Is accountability a stinky turd that should be avoided at all costs? When speaking with people about improving accountability there are often two distinct reactions. For those in leadership positions, they are usually all for it, but those in front line positions often see accountability as a real negative.
The front line positions have sometimes been ‘held accountable’ against something they were unaware they were being held accountable to. Unfortunately this is a punishment approach that has led to a bad name for accountability.
The reality is most people want to be accountable as it goes towards their own personal reputation as being someone others can depend on to do a professional job. Just like in a sports team, each person has a position they are responsible for and everyone else on the team is depending on them to do that role.
Ironically when people make the decision to ‘be accountable’, there is no need to ‘hold them accountable’ because they take care of that themselves.
There are some simple ground rules to help foster this type of culture from the ground up:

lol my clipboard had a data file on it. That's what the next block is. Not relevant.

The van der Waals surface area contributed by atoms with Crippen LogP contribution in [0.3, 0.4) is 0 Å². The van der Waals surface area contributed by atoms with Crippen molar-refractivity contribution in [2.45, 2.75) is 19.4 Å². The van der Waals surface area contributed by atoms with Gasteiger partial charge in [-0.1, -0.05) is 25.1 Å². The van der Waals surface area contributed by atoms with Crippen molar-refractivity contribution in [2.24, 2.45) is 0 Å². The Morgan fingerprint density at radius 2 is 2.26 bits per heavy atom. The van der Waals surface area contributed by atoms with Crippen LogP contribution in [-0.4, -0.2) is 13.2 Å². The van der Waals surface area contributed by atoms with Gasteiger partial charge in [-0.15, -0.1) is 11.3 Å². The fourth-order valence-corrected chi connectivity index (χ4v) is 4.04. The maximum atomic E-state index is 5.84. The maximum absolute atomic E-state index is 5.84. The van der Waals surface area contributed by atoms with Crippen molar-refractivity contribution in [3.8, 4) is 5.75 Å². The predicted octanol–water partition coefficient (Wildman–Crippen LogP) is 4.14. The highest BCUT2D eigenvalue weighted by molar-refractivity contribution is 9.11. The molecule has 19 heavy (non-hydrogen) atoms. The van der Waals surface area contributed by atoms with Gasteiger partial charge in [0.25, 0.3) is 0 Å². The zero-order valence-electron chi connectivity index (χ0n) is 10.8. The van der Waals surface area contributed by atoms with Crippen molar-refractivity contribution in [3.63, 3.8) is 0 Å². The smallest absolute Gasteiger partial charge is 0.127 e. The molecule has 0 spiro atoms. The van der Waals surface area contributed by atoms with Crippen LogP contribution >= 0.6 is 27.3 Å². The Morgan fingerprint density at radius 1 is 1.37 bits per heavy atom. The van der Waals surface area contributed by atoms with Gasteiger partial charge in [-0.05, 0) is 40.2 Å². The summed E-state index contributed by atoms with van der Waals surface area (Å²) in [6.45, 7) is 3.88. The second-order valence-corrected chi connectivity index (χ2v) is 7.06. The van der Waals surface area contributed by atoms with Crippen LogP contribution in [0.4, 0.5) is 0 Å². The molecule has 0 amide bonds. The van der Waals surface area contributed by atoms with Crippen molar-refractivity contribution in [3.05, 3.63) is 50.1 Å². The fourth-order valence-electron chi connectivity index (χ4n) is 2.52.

Set clear expectations up front, especially around the results to be achieved and not so much the steps to achieve the results.
Obtain agreement on a realistic completion date from both the person giving the task and the person doing the task.
Communicate regularly in both directions, specifically any changes to the expected outcomes or ability to complete on time.
If things do go off the rails, always start with ‘me’. Apologise and offer up what you could have done differently to have kept things on track.
A culture of accountability in the workplace is a seed for many other benefits — trust, mutual respect, motivation, engagement and ultimately higher performance.
Please share if you would like to see more accountability and happiness in the workplace.